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Prime Minister Abadi bans Iraq militia leaders from elections

Iraq's paramilitary forces were key to the defeat of IS [Getty]

Date of publication: 20 November, 2017

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Abadi has banned militia leaders from standing in next year's elections, as the Iraqi prime minister attempts to limit the power of paramilitary forces.
Iraq militia leaders will not be allowed to stand in next year's provincial and national elections, Prime Minister Haider al-Abadi said this weekend.

His comments come amid fears of the growing power and influence of Iran and paramilitary forces in Iraq, following the defeat of the Islamic State group.

In an attempt to limit their influence in national politics, Abadi has said militia leaders must lay down their arms and enter civilian life if they wish to stand in elections.

"There must be a clear separation between political and armed groups," the prime minister warned on the weekend.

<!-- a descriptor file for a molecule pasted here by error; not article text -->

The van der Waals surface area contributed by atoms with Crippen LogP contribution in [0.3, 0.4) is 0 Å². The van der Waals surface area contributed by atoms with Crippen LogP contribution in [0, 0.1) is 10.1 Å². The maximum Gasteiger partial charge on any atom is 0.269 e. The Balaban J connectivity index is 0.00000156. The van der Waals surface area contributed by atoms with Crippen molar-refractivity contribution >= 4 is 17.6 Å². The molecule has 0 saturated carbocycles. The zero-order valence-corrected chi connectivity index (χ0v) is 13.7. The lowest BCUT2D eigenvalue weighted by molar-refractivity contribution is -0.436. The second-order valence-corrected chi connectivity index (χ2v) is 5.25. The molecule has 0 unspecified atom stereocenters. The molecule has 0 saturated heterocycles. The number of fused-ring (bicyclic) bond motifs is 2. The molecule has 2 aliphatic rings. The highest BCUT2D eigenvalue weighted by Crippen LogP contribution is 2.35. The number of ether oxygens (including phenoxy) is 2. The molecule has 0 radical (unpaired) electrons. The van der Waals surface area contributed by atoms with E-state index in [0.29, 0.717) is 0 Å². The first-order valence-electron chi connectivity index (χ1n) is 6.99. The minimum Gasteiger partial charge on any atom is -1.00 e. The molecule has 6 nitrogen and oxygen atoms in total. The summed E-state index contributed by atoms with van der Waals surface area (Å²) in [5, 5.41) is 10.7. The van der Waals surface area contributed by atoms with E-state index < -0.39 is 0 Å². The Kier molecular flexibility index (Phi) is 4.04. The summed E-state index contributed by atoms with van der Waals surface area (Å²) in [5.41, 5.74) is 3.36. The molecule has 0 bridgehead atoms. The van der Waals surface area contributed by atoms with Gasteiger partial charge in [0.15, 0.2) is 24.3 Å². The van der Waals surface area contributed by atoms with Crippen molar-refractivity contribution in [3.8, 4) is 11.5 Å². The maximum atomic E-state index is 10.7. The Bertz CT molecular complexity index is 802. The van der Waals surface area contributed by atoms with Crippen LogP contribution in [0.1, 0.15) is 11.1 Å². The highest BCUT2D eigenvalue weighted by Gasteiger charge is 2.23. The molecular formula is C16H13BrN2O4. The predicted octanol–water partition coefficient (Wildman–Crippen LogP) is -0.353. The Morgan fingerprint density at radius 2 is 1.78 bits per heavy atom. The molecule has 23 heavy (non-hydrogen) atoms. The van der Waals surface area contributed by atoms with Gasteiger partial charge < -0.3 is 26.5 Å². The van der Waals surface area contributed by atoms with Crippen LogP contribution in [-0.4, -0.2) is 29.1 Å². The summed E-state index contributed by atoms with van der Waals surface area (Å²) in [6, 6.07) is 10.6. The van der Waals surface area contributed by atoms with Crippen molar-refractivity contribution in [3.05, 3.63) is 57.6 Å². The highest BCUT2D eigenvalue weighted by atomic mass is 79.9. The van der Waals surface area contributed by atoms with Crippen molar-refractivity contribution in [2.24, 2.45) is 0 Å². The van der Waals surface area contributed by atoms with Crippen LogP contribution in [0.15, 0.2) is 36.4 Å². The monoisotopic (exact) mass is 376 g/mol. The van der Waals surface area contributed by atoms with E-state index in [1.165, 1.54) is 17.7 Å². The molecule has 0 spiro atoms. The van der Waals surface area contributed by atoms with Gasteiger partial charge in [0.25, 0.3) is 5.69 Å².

"It's vital that people choose the politicians that they want... The government's anti-corruption campaign requires unity of all Iraqis in order to combat this issue, just like our defeat against IS."

Abadi came to power in 2014, promising to rein in the rampant corruption that thrived under his predecessor Nouri al-Maliki. 

With little progress made in stamping out graft, Iraqis took to the streets to protest against frequent power cuts.

These died down with the Iraqi army's offensive against IS, which relied on the crucial support of Shia militias, who joined forces under the umbrella formation the Iranian-backed Popular Mobilisation Forces or Hashd al-Shaabi.
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Their lead role in the battles against IS and status as a quasi-independent army force has given Tehran an ever stronger role in the country.

Iraq's political leadership hope next May's elections will bring some harmony to the country and embolden the civilian government.

Iraq's last parliamentary elections were held in April 2014, which saw Maliki's Shia-dominated party win and form a coalition with smaller parties.

Abadi will have to deal with security issues, continued corruption, internal power feuds, and the issue of Iraqi-Kurdistan's independence bid as he prepares for the elections slated for 12 May.

The Iraq Report is a weekly feature at The New Arab.

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